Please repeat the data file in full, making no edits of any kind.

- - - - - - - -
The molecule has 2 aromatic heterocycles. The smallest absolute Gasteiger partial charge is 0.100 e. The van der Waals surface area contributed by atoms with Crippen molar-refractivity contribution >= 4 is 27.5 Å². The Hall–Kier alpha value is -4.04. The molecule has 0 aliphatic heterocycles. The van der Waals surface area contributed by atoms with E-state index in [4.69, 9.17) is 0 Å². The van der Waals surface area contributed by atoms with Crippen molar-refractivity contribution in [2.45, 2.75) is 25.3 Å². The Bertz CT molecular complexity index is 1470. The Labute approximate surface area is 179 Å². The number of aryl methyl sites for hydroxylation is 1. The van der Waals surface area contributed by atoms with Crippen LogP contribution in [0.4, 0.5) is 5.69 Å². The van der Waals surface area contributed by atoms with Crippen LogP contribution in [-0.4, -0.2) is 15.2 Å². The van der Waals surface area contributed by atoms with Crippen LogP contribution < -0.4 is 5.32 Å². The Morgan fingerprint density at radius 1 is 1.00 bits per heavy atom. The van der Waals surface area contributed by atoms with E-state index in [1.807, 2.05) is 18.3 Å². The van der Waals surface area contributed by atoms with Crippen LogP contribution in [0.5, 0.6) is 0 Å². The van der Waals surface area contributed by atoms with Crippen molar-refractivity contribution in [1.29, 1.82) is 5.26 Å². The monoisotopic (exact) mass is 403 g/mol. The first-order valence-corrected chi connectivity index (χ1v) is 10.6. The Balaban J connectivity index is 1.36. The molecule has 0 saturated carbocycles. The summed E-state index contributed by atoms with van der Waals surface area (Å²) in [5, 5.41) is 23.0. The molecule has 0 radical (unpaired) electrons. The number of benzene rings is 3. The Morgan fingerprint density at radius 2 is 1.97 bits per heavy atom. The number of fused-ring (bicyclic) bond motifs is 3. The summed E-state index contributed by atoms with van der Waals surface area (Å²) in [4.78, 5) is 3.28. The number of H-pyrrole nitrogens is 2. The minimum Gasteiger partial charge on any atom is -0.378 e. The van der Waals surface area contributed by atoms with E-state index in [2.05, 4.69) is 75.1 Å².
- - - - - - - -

The molecule has 2 aromatic heterocycles. The smallest absolute Gasteiger partial charge is 0.100 e. The van der Waals surface area contributed by atoms with Crippen molar-refractivity contribution >= 4 is 27.5 Å². The Hall–Kier alpha value is -4.04. The molecule has 0 aliphatic heterocycles. The van der Waals surface area contributed by atoms with E-state index in [4.69, 9.17) is 0 Å². The van der Waals surface area contributed by atoms with Crippen molar-refractivity contribution in [2.45, 2.75) is 25.3 Å². The Bertz CT molecular complexity index is 1470. The Labute approximate surface area is 179 Å². The number of aryl methyl sites for hydroxylation is 1. The van der Waals surface area contributed by atoms with Crippen LogP contribution in [0.4, 0.5) is 5.69 Å². The van der Waals surface area contributed by atoms with Crippen LogP contribution in [-0.4, -0.2) is 15.2 Å². The van der Waals surface area contributed by atoms with Crippen LogP contribution < -0.4 is 5.32 Å². The Morgan fingerprint density at radius 1 is 1.00 bits per heavy atom. The van der Waals surface area contributed by atoms with E-state index in [1.807, 2.05) is 18.3 Å². The van der Waals surface area contributed by atoms with Crippen LogP contribution in [0.5, 0.6) is 0 Å². The van der Waals surface area contributed by atoms with Crippen molar-refractivity contribution in [1.29, 1.82) is 5.26 Å². The monoisotopic (exact) mass is 403 g/mol. The first-order valence-corrected chi connectivity index (χ1v) is 10.6. The Balaban J connectivity index is 1.36. The molecule has 0 saturated carbocycles. The summed E-state index contributed by atoms with van der Waals surface area (Å²) in [5, 5.41) is 23.0. The molecule has 0 radical (unpaired) electrons. The number of benzene rings is 3. The Morgan fingerprint density at radius 2 is 1.97 bits per heavy atom. The number of fused-ring (bicyclic) bond motifs is 3. The summed E-state index contributed by atoms with van der Waals surface area (Å²) in [4.78, 5) is 3.28. The number of H-pyrrole nitrogens is 2. The minimum Gasteiger partial charge on any atom is -0.378 e. The van der Waals surface area contributed by atoms with E-state index in [2.05, 4.69) is 75.1 Å².